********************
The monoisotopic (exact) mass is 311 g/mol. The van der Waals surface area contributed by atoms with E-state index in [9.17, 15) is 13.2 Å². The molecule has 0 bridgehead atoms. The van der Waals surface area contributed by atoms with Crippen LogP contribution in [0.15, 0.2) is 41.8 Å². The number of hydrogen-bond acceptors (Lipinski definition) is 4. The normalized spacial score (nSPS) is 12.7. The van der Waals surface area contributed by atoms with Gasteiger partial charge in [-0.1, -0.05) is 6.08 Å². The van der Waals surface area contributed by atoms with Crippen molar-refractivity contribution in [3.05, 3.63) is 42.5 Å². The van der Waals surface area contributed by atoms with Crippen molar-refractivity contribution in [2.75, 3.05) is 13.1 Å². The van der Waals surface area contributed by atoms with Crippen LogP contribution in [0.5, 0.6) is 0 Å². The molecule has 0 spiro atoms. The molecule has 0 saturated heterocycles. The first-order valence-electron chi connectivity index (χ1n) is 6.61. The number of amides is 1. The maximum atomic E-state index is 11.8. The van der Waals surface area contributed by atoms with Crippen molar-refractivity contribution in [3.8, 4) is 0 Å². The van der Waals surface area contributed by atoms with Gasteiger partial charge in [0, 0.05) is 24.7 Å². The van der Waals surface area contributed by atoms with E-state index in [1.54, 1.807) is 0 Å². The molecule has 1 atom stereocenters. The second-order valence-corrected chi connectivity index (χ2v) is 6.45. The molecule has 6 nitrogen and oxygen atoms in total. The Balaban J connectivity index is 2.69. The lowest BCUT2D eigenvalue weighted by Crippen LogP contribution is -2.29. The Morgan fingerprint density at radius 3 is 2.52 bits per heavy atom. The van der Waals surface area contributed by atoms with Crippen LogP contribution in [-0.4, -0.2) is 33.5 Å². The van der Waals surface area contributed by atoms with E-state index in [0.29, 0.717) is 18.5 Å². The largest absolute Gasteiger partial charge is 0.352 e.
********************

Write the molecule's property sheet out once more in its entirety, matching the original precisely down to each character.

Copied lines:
The monoisotopic (exact) mass is 311 g/mol. The van der Waals surface area contributed by atoms with E-state index in [9.17, 15) is 13.2 Å². The molecule has 0 bridgehead atoms. The van der Waals surface area contributed by atoms with Crippen LogP contribution in [0.15, 0.2) is 41.8 Å². The number of hydrogen-bond acceptors (Lipinski definition) is 4. The normalized spacial score (nSPS) is 12.7. The van der Waals surface area contributed by atoms with Gasteiger partial charge in [-0.1, -0.05) is 6.08 Å². The van der Waals surface area contributed by atoms with Crippen molar-refractivity contribution in [3.05, 3.63) is 42.5 Å². The van der Waals surface area contributed by atoms with Crippen molar-refractivity contribution in [2.75, 3.05) is 13.1 Å². The van der Waals surface area contributed by atoms with Crippen LogP contribution in [0.5, 0.6) is 0 Å². The molecule has 0 spiro atoms. The molecule has 0 saturated heterocycles. The first-order valence-electron chi connectivity index (χ1n) is 6.61. The number of amides is 1. The maximum atomic E-state index is 11.8. The van der Waals surface area contributed by atoms with Crippen molar-refractivity contribution in [3.8, 4) is 0 Å². The van der Waals surface area contributed by atoms with Gasteiger partial charge in [0, 0.05) is 24.7 Å². The van der Waals surface area contributed by atoms with E-state index in [1.54, 1.807) is 0 Å². The molecule has 1 atom stereocenters. The second-order valence-corrected chi connectivity index (χ2v) is 6.45. The molecule has 6 nitrogen and oxygen atoms in total. The Balaban J connectivity index is 2.69. The lowest BCUT2D eigenvalue weighted by Crippen LogP contribution is -2.29. The Morgan fingerprint density at radius 3 is 2.52 bits per heavy atom. The van der Waals surface area contributed by atoms with Crippen LogP contribution in [-0.4, -0.2) is 33.5 Å². The van der Waals surface area contributed by atoms with E-state index in [0.29, 0.717) is 18.5 Å². The largest absolute Gasteiger partial charge is 0.352 e.